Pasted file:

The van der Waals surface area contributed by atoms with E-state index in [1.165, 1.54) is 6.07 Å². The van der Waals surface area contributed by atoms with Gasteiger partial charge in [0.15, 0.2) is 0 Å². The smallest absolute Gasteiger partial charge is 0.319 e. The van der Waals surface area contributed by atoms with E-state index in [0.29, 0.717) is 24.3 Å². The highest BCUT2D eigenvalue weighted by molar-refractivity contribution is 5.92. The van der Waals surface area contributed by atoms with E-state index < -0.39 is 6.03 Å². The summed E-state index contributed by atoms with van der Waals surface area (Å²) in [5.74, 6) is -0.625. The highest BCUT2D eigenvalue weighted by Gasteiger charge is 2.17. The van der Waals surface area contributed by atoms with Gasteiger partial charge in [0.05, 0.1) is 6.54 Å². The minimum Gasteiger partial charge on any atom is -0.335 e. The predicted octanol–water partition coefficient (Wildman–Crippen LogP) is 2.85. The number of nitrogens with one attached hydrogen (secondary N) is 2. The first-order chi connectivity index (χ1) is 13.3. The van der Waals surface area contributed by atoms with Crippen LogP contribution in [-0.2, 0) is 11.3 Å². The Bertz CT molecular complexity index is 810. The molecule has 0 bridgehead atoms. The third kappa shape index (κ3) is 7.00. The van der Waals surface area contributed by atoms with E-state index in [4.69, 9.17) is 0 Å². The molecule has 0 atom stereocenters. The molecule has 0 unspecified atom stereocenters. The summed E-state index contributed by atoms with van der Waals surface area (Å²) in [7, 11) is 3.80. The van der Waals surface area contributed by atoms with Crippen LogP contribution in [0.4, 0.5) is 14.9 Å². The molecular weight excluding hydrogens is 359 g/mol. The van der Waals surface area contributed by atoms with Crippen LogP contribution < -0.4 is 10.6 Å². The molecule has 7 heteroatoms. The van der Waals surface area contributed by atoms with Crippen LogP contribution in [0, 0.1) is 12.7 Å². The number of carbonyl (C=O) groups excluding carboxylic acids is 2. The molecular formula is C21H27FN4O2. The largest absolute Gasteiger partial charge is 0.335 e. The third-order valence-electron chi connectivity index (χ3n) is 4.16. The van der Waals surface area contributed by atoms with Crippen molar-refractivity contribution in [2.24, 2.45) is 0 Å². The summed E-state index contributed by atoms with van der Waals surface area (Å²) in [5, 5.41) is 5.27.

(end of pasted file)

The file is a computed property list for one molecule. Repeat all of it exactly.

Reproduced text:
The van der Waals surface area contributed by atoms with E-state index in [1.165, 1.54) is 6.07 Å². The van der Waals surface area contributed by atoms with Gasteiger partial charge in [0.15, 0.2) is 0 Å². The smallest absolute Gasteiger partial charge is 0.319 e. The van der Waals surface area contributed by atoms with E-state index in [0.29, 0.717) is 24.3 Å². The highest BCUT2D eigenvalue weighted by molar-refractivity contribution is 5.92. The van der Waals surface area contributed by atoms with E-state index < -0.39 is 6.03 Å². The summed E-state index contributed by atoms with van der Waals surface area (Å²) in [5.74, 6) is -0.625. The highest BCUT2D eigenvalue weighted by Gasteiger charge is 2.17. The van der Waals surface area contributed by atoms with Gasteiger partial charge in [0.05, 0.1) is 6.54 Å². The minimum Gasteiger partial charge on any atom is -0.335 e. The predicted octanol–water partition coefficient (Wildman–Crippen LogP) is 2.85. The number of nitrogens with one attached hydrogen (secondary N) is 2. The first-order chi connectivity index (χ1) is 13.3. The van der Waals surface area contributed by atoms with Crippen LogP contribution in [-0.2, 0) is 11.3 Å². The Bertz CT molecular complexity index is 810. The molecule has 0 bridgehead atoms. The third kappa shape index (κ3) is 7.00. The van der Waals surface area contributed by atoms with E-state index in [4.69, 9.17) is 0 Å². The molecule has 0 atom stereocenters. The molecule has 0 unspecified atom stereocenters. The summed E-state index contributed by atoms with van der Waals surface area (Å²) in [7, 11) is 3.80. The van der Waals surface area contributed by atoms with Crippen LogP contribution in [0.4, 0.5) is 14.9 Å². The molecular weight excluding hydrogens is 359 g/mol. The van der Waals surface area contributed by atoms with Crippen LogP contribution < -0.4 is 10.6 Å². The molecule has 7 heteroatoms. The van der Waals surface area contributed by atoms with Crippen LogP contribution in [0, 0.1) is 12.7 Å². The number of carbonyl (C=O) groups excluding carboxylic acids is 2. The molecular formula is C21H27FN4O2. The largest absolute Gasteiger partial charge is 0.335 e. The third-order valence-electron chi connectivity index (χ3n) is 4.16. The van der Waals surface area contributed by atoms with Crippen molar-refractivity contribution in [2.24, 2.45) is 0 Å². The summed E-state index contributed by atoms with van der Waals surface area (Å²) in [5, 5.41) is 5.27.